Misconceptions of the Church

I think I’m going to queue a TON of DAILY information about Catholicism because I get a lot of the same asks over again. I mean this is totally fine, it just means many people share the same misinformation about the Catholic Church. I made some daily themes. Reblog if you came up with a better one, let’s do this.

Monday- Catholics don’t worship Mary Mondays

Tuesday- Tradition Tuesday, the Catholic Church and the Traditions existed even before the bible

Wednesday- We Catholics are Christian Wednesday (and we were the first)

Thursday- You’re welcome for your bible Thursday (and we have all the original books)

Friday- Freaky Friday, Fasting, Fathers, Purgatory, and all those freaky things your Protestant Pastor warned you about

Saturday- Saints Saturday (why we ask them to pray for us since they are alive in Heaven)

Sunday- Sacraments Sunday, the real salvation through Christ (since the Sacraments are Christ)


Soon to be canonized as saints! (Oct. 18)

Blessed Louis & Zelie Martin
Feast day: July 12
Blessed Louis Martin and Blessed Zelie Martin are the parents of Saint Therese of Lisieux. Zélie wanted to become a nun, but was turned away by the Sisters of Charity of St. Vincent de Paul due to respiratory difficulties and recurrent headaches. Zélie then prayed for God to give her children that would be consecrated to God. She feel in love and married Louis Martin. They had nine children, though only five daughters would survive childhood and all five became nuns. (Portraits of Saints)

St. Thomas Aquinas was once tricked by his fellow students who cried out, “Look! A flying ox!” Thomas dutifully went to the window to look and his peers all laughed at him heartily. Thomas’ reply (and one of the many reasons he’s a saint): “I thought it more likely that an ox would fly than a Dominican would lie.”

From “In Praise of Credulity,” Mark Shea

Canonized American Saints, and those who ministered in the U.S.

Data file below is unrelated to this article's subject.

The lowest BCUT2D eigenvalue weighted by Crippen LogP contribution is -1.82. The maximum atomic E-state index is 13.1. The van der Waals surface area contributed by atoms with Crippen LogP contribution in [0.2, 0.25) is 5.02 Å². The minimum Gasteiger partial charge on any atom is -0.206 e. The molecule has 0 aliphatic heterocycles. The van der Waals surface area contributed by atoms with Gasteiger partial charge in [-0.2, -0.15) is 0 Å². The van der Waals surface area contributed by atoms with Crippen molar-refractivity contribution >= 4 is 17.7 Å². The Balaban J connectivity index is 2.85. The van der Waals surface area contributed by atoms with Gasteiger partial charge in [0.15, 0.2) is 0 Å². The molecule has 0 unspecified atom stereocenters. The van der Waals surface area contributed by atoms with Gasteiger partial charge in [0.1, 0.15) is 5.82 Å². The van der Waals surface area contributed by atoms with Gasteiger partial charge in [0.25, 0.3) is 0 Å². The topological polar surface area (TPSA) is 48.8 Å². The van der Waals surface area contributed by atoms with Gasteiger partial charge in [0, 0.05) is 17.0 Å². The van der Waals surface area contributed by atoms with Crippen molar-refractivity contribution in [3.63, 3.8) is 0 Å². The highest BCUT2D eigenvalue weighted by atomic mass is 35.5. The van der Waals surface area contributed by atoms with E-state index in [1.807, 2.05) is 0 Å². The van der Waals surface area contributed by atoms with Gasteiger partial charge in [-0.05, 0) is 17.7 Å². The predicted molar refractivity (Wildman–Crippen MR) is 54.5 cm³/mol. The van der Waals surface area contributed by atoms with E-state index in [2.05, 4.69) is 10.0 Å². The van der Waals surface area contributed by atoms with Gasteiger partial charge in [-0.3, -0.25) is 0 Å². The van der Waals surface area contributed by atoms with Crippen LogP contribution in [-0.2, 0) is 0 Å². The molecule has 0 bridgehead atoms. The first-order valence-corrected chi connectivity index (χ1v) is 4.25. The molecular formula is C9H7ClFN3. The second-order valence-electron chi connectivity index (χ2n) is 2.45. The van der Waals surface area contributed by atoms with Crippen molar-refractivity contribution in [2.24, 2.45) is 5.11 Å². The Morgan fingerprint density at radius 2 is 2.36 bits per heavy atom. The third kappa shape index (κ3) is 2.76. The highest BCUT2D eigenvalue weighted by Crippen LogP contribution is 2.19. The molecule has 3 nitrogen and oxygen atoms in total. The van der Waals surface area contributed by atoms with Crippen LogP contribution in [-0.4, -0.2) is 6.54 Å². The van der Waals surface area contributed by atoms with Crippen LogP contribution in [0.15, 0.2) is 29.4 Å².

• Three of the eight North American Martyrs (canonized in 1930), missionaries to the Hurons:
  • St. René Goupil, professed Jesuit lay brother
  • St. Isaac Jogues, professed priest of the Jesuits
  • St. Jean de Lalande, Jesuit
  • St. Frances Xavier Cabrini (1946), foundress of the Missionary Sisters of the Sacred Heart of Jesus
  • St. Elizabeth Ann Seton (1975), widow, foundress of the Sisters of Charity of Vincent de Paul, Sisters of Charity of Cincinnati, Sisters of Charity of Seton Hill, Sisters of Charity of Saint Vincent de Paul of Halifax, Sisters of Charity of Saint Vincent de Paul of New York, and Sisters of Charity of Saint Elizabeth of New Jersey
  • St. John Neumann (1977), professed priest of the Redemptorists, bishop of Philadelphia, and founder of the Sisters of Saint Francis of Philadelphia
  • St. Rose Philippine Duchesne (1988), professed religious of the Society of the Religious of the Sacred Heart of Jesus
  • St. Katharine Drexel (2000), foundress of the Sisters of the Blessed Sacrament for Indians and African Americans.
  • St. Théodore Guérin (2006), foundress of the Sisters of Providence of Saint Mary-of-the-Woods
  • St. Damien de Veuster (2009), Professed Priest of the Congregation of the Sacred Hearts of Jesus and Mary (Picpus Fathers)
  • St. Kateri Tekakwitha (2012), Young Layperson of the Archdiocese of Quebec
  • St. Marianne Cope (2012), Professed Religious of the Franciscan Sisters of Syracuse

Three American saints — Seton, Drexel and Tekakwitha — were born within the geographical territory of the modern United States (Tekakwitha was born a native American, Seton a British subject in the British colony of the Province of New York, and Drexel as an American citizen). Nine other American saints were born in other nations, but ministered in geographical territory that is now a U.S. state: Jogues, Goupil, de Lalande, Duchesne, and Guerin were all born in France; Neumann in Bohemia; Father Damien in Belgium; Mother Cabrini in Italy, and Mother Cope in Germany. The remaining American saint — Pedro Calungsod— was born in the Philippines, but was martyred in what is now the United States territory of Guam.

We cannot be too gentle, too kind. Shun even to appear harsh in your treatment of each other. Joy, radiant joy, streams from the face of one who gives and kindles joy in the heart of one who receives. All condemnation is from the devil. Never condemn each other, not even those whom you catch committing an evil deed. We condemn others only because we shun knowing ourselves. When we gaze at our own failings, we see such a morass of filth that nothing in another can equal it. That is why we turn away, and make much of the faults of others. Keep away from the spilling of speech. Instead of condemning others, strive to reach inner peace. Keep silent, refrain from judgement. This will raise you above the deadly arrows of slander, insult, outrage, and will shield your glowing hearts against the evil that creeps around
—  St. Seraphim of Sarov